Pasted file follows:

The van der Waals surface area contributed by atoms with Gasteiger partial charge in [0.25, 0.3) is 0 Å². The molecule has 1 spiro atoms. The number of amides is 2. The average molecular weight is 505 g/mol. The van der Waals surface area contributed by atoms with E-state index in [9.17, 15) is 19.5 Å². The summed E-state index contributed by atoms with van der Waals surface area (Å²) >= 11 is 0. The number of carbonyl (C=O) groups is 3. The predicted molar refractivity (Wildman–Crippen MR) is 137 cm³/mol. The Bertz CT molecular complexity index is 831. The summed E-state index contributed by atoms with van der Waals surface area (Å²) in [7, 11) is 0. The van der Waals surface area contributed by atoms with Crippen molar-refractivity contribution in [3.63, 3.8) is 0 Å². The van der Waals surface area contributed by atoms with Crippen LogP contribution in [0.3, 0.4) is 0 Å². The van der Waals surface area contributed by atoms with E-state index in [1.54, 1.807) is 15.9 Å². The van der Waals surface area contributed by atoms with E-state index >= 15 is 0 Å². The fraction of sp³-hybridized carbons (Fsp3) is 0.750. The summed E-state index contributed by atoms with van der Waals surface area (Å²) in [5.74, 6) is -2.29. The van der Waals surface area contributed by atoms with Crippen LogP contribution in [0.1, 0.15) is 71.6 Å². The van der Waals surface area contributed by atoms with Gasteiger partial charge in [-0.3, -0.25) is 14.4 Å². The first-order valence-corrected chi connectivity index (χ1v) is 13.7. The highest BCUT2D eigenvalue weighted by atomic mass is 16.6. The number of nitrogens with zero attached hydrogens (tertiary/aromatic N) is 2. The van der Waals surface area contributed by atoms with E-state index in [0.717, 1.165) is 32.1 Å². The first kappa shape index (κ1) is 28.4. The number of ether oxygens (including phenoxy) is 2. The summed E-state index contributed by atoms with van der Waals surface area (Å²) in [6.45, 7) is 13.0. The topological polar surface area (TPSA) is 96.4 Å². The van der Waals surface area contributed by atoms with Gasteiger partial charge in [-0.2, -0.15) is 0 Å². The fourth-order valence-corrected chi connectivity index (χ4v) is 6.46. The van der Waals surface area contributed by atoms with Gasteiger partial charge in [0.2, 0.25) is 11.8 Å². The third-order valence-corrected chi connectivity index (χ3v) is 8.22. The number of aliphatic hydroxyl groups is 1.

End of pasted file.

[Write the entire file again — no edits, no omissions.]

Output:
The van der Waals surface area contributed by atoms with Gasteiger partial charge in [0.25, 0.3) is 0 Å². The molecule has 1 spiro atoms. The number of amides is 2. The average molecular weight is 505 g/mol. The van der Waals surface area contributed by atoms with E-state index in [9.17, 15) is 19.5 Å². The summed E-state index contributed by atoms with van der Waals surface area (Å²) >= 11 is 0. The number of carbonyl (C=O) groups is 3. The predicted molar refractivity (Wildman–Crippen MR) is 137 cm³/mol. The Bertz CT molecular complexity index is 831. The summed E-state index contributed by atoms with van der Waals surface area (Å²) in [7, 11) is 0. The van der Waals surface area contributed by atoms with Crippen molar-refractivity contribution in [3.63, 3.8) is 0 Å². The van der Waals surface area contributed by atoms with Crippen LogP contribution in [0.3, 0.4) is 0 Å². The van der Waals surface area contributed by atoms with E-state index in [1.54, 1.807) is 15.9 Å². The van der Waals surface area contributed by atoms with E-state index >= 15 is 0 Å². The fraction of sp³-hybridized carbons (Fsp3) is 0.750. The summed E-state index contributed by atoms with van der Waals surface area (Å²) in [5.74, 6) is -2.29. The van der Waals surface area contributed by atoms with Crippen LogP contribution in [0.1, 0.15) is 71.6 Å². The van der Waals surface area contributed by atoms with Gasteiger partial charge in [-0.3, -0.25) is 14.4 Å². The first-order valence-corrected chi connectivity index (χ1v) is 13.7. The highest BCUT2D eigenvalue weighted by atomic mass is 16.6. The number of nitrogens with zero attached hydrogens (tertiary/aromatic N) is 2. The van der Waals surface area contributed by atoms with E-state index in [0.717, 1.165) is 32.1 Å². The first kappa shape index (κ1) is 28.4. The number of ether oxygens (including phenoxy) is 2. The summed E-state index contributed by atoms with van der Waals surface area (Å²) in [6.45, 7) is 13.0. The topological polar surface area (TPSA) is 96.4 Å². The van der Waals surface area contributed by atoms with Gasteiger partial charge in [-0.2, -0.15) is 0 Å². The fourth-order valence-corrected chi connectivity index (χ4v) is 6.46. The van der Waals surface area contributed by atoms with Gasteiger partial charge in [0.2, 0.25) is 11.8 Å². The third-order valence-corrected chi connectivity index (χ3v) is 8.22. The number of aliphatic hydroxyl groups is 1.